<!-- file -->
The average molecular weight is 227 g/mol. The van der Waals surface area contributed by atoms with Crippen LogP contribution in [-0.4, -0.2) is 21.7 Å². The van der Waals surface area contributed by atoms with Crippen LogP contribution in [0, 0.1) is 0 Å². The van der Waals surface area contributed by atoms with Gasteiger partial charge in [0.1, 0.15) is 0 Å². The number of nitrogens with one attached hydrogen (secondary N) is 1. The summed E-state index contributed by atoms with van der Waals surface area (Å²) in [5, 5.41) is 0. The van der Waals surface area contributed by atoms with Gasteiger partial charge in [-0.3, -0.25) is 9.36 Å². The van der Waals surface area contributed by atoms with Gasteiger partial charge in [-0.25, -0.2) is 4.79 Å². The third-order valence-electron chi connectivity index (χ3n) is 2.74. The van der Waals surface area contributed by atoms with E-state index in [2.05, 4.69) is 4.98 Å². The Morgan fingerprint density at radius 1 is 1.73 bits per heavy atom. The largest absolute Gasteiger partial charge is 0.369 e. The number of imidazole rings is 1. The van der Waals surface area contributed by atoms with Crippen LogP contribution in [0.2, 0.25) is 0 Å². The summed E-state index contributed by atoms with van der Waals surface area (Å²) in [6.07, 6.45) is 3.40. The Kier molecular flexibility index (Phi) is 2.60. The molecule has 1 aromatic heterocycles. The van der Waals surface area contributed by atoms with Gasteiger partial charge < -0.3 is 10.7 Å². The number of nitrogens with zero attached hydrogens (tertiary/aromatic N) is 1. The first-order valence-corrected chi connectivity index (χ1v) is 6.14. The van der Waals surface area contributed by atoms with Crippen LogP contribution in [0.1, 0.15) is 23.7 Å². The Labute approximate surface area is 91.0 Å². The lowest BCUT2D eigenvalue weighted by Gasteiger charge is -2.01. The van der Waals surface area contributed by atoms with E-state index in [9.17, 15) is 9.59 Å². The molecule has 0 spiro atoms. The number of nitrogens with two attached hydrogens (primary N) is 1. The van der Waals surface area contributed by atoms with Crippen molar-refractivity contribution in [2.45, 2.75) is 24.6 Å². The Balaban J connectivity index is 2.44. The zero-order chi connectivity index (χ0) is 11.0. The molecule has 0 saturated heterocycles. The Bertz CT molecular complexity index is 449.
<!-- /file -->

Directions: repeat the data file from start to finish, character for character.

The average molecular weight is 227 g/mol. The van der Waals surface area contributed by atoms with Crippen LogP contribution in [-0.4, -0.2) is 21.7 Å². The van der Waals surface area contributed by atoms with Crippen LogP contribution in [0, 0.1) is 0 Å². The van der Waals surface area contributed by atoms with Gasteiger partial charge in [0.1, 0.15) is 0 Å². The number of nitrogens with one attached hydrogen (secondary N) is 1. The summed E-state index contributed by atoms with van der Waals surface area (Å²) in [5, 5.41) is 0. The van der Waals surface area contributed by atoms with Gasteiger partial charge in [-0.3, -0.25) is 9.36 Å². The van der Waals surface area contributed by atoms with Gasteiger partial charge in [-0.25, -0.2) is 4.79 Å². The third-order valence-electron chi connectivity index (χ3n) is 2.74. The van der Waals surface area contributed by atoms with E-state index in [2.05, 4.69) is 4.98 Å². The Morgan fingerprint density at radius 1 is 1.73 bits per heavy atom. The largest absolute Gasteiger partial charge is 0.369 e. The number of imidazole rings is 1. The van der Waals surface area contributed by atoms with Crippen LogP contribution in [0.2, 0.25) is 0 Å². The summed E-state index contributed by atoms with van der Waals surface area (Å²) in [6.07, 6.45) is 3.40. The Kier molecular flexibility index (Phi) is 2.60. The molecule has 1 aromatic heterocycles. The van der Waals surface area contributed by atoms with Gasteiger partial charge < -0.3 is 10.7 Å². The number of nitrogens with zero attached hydrogens (tertiary/aromatic N) is 1. The first-order valence-corrected chi connectivity index (χ1v) is 6.14. The van der Waals surface area contributed by atoms with Crippen LogP contribution in [0.1, 0.15) is 23.7 Å². The Labute approximate surface area is 91.0 Å². The lowest BCUT2D eigenvalue weighted by Gasteiger charge is -2.01. The van der Waals surface area contributed by atoms with E-state index in [9.17, 15) is 9.59 Å². The molecule has 0 spiro atoms. The number of nitrogens with two attached hydrogens (primary N) is 1. The van der Waals surface area contributed by atoms with Crippen molar-refractivity contribution in [2.45, 2.75) is 24.6 Å². The Balaban J connectivity index is 2.44. The zero-order chi connectivity index (χ0) is 11.0. The molecule has 0 saturated heterocycles. The Bertz CT molecular complexity index is 449.